I lived and worked in Seoul, the megalopolis capital of South Korea, with 25+ million inhabitants, working on an English language teacher visa. Seoul’s population density is DOUBLE New York City’s.
Unfortunately like many Asian cities, Seoul suffers severe pollution and is a sprawling concrete jungle of utilitarian and industrial structures . Most of Seoul’s historical architecture was lost or severely damaged in war and occupation in the 20th Century. To their merit, the Koreans have reconstructed the historically significant temples, palaces and other structures.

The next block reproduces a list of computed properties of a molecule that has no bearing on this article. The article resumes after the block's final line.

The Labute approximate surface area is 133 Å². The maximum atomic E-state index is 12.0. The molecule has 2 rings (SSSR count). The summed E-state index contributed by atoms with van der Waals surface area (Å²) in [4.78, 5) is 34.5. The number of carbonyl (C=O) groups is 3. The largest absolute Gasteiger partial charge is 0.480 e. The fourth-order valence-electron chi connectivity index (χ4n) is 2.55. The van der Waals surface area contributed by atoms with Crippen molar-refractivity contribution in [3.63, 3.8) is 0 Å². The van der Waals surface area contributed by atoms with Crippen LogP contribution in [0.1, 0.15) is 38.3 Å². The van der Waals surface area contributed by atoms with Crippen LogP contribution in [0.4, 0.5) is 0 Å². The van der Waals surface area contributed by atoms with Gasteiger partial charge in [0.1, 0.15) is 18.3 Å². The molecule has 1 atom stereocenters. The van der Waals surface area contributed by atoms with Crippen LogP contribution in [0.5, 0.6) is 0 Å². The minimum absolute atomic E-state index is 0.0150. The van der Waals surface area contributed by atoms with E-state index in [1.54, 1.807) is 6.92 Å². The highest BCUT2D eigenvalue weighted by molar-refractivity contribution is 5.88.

Beginning in 2003 work began on the reconstruction of Cheonggyecheon, a small river running through downtown, which had been buried under an elevated highway that slashed through the heart of central Seoul. This ancient river was originally widened and landscaped in the 1700s as part of flood control efforts, and its name derives from the Korean word for “as water should flow”.
The restoration project of this historical river is over 5km long! Some stages were completed while I was still working and living in Seoul. Often I went downtown with friends on a weekend just to walk the newly opened stretches of the river. It is a brilliant example of urban design and the recovery of history. Here’s a short documentary on the project: